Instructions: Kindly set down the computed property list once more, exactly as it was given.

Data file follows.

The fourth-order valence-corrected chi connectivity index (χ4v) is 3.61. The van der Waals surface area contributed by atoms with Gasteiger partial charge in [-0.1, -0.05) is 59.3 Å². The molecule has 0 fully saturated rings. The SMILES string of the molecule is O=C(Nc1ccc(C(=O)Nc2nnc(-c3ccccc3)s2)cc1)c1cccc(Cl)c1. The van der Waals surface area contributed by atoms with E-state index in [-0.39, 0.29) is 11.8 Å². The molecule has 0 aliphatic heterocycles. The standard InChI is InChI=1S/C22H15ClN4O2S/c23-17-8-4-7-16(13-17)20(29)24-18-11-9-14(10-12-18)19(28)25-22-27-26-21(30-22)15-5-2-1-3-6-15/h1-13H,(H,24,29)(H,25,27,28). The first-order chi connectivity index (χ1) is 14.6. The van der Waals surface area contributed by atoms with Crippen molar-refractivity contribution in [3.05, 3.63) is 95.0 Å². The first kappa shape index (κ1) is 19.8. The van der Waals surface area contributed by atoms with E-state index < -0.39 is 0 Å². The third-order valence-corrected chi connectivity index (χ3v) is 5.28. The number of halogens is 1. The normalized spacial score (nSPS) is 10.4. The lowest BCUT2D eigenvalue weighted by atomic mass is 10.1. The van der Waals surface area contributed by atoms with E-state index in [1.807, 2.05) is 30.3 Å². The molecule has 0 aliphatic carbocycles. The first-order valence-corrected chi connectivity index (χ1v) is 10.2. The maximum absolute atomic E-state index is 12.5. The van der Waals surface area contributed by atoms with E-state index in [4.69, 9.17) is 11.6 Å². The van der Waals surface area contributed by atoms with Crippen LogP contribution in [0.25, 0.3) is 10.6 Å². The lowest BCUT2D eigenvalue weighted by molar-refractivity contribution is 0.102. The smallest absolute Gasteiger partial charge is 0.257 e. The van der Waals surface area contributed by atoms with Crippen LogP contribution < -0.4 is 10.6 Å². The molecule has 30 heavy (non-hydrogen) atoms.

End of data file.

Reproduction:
The fourth-order valence-corrected chi connectivity index (χ4v) is 3.61. The van der Waals surface area contributed by atoms with Gasteiger partial charge in [-0.1, -0.05) is 59.3 Å². The molecule has 0 fully saturated rings. The SMILES string of the molecule is O=C(Nc1ccc(C(=O)Nc2nnc(-c3ccccc3)s2)cc1)c1cccc(Cl)c1. The van der Waals surface area contributed by atoms with E-state index in [-0.39, 0.29) is 11.8 Å². The molecule has 0 aliphatic heterocycles. The standard InChI is InChI=1S/C22H15ClN4O2S/c23-17-8-4-7-16(13-17)20(29)24-18-11-9-14(10-12-18)19(28)25-22-27-26-21(30-22)15-5-2-1-3-6-15/h1-13H,(H,24,29)(H,25,27,28). The first-order chi connectivity index (χ1) is 14.6. The van der Waals surface area contributed by atoms with Crippen molar-refractivity contribution in [3.05, 3.63) is 95.0 Å². The first kappa shape index (κ1) is 19.8. The van der Waals surface area contributed by atoms with E-state index < -0.39 is 0 Å². The third-order valence-corrected chi connectivity index (χ3v) is 5.28. The number of halogens is 1. The normalized spacial score (nSPS) is 10.4. The lowest BCUT2D eigenvalue weighted by atomic mass is 10.1. The van der Waals surface area contributed by atoms with E-state index in [1.807, 2.05) is 30.3 Å². The molecule has 0 aliphatic carbocycles. The first-order valence-corrected chi connectivity index (χ1v) is 10.2. The maximum absolute atomic E-state index is 12.5. The van der Waals surface area contributed by atoms with E-state index in [4.69, 9.17) is 11.6 Å². The van der Waals surface area contributed by atoms with Crippen LogP contribution in [0.25, 0.3) is 10.6 Å². The lowest BCUT2D eigenvalue weighted by molar-refractivity contribution is 0.102. The smallest absolute Gasteiger partial charge is 0.257 e. The van der Waals surface area contributed by atoms with Crippen LogP contribution < -0.4 is 10.6 Å². The molecule has 30 heavy (non-hydrogen) atoms.